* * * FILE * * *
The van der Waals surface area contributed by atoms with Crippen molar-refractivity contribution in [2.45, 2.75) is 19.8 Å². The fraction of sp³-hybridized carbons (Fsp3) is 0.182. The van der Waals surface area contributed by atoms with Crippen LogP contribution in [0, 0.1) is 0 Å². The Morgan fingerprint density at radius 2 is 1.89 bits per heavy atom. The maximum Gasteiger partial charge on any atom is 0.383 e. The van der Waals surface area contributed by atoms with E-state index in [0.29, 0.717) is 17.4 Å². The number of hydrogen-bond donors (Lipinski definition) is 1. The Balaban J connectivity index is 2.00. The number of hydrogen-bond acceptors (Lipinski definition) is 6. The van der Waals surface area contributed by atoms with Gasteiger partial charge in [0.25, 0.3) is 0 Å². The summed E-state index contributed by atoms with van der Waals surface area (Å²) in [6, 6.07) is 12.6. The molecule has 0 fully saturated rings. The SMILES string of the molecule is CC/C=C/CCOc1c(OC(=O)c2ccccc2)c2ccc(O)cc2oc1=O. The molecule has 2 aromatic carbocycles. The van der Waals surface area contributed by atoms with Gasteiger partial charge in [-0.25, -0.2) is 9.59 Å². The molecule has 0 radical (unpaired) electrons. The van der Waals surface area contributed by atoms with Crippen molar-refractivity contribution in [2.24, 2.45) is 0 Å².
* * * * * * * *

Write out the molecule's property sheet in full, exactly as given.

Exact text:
The van der Waals surface area contributed by atoms with Crippen molar-refractivity contribution in [2.45, 2.75) is 19.8 Å². The fraction of sp³-hybridized carbons (Fsp3) is 0.182. The van der Waals surface area contributed by atoms with Crippen LogP contribution in [0, 0.1) is 0 Å². The Morgan fingerprint density at radius 2 is 1.89 bits per heavy atom. The maximum Gasteiger partial charge on any atom is 0.383 e. The van der Waals surface area contributed by atoms with E-state index in [0.29, 0.717) is 17.4 Å². The number of hydrogen-bond donors (Lipinski definition) is 1. The Balaban J connectivity index is 2.00. The number of hydrogen-bond acceptors (Lipinski definition) is 6. The van der Waals surface area contributed by atoms with Gasteiger partial charge in [0.25, 0.3) is 0 Å². The summed E-state index contributed by atoms with van der Waals surface area (Å²) in [6, 6.07) is 12.6. The molecule has 0 fully saturated rings. The SMILES string of the molecule is CC/C=C/CCOc1c(OC(=O)c2ccccc2)c2ccc(O)cc2oc1=O. The molecule has 2 aromatic carbocycles. The van der Waals surface area contributed by atoms with Gasteiger partial charge in [-0.25, -0.2) is 9.59 Å². The molecule has 0 radical (unpaired) electrons. The van der Waals surface area contributed by atoms with Crippen molar-refractivity contribution in [2.24, 2.45) is 0 Å².